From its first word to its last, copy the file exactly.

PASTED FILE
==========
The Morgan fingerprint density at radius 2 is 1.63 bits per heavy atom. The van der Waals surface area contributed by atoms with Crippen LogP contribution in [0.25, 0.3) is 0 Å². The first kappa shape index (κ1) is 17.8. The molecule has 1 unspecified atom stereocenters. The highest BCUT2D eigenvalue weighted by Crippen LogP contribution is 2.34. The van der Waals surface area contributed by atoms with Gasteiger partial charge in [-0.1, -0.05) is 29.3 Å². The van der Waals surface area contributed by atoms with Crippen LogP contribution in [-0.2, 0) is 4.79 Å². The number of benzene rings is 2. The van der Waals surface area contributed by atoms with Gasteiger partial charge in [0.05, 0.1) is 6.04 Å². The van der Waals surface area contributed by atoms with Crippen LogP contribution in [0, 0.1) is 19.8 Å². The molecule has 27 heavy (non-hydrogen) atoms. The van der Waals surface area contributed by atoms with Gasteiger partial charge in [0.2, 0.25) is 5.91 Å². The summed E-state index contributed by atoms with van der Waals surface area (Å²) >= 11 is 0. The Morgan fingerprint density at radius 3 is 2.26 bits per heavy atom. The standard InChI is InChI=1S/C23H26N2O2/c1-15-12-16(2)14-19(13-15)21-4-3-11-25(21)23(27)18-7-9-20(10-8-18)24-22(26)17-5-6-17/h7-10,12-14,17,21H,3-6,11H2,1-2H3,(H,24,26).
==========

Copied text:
The Morgan fingerprint density at radius 2 is 1.63 bits per heavy atom. The van der Waals surface area contributed by atoms with Crippen LogP contribution in [0.25, 0.3) is 0 Å². The first kappa shape index (κ1) is 17.8. The molecule has 1 unspecified atom stereocenters. The highest BCUT2D eigenvalue weighted by Crippen LogP contribution is 2.34. The van der Waals surface area contributed by atoms with Gasteiger partial charge in [-0.1, -0.05) is 29.3 Å². The van der Waals surface area contributed by atoms with Crippen LogP contribution in [-0.2, 0) is 4.79 Å². The number of benzene rings is 2. The van der Waals surface area contributed by atoms with Gasteiger partial charge in [0.05, 0.1) is 6.04 Å². The van der Waals surface area contributed by atoms with Crippen LogP contribution in [0, 0.1) is 19.8 Å². The molecule has 27 heavy (non-hydrogen) atoms. The van der Waals surface area contributed by atoms with Gasteiger partial charge in [0.2, 0.25) is 5.91 Å². The summed E-state index contributed by atoms with van der Waals surface area (Å²) >= 11 is 0. The Morgan fingerprint density at radius 3 is 2.26 bits per heavy atom. The standard InChI is InChI=1S/C23H26N2O2/c1-15-12-16(2)14-19(13-15)21-4-3-11-25(21)23(27)18-7-9-20(10-8-18)24-22(26)17-5-6-17/h7-10,12-14,17,21H,3-6,11H2,1-2H3,(H,24,26).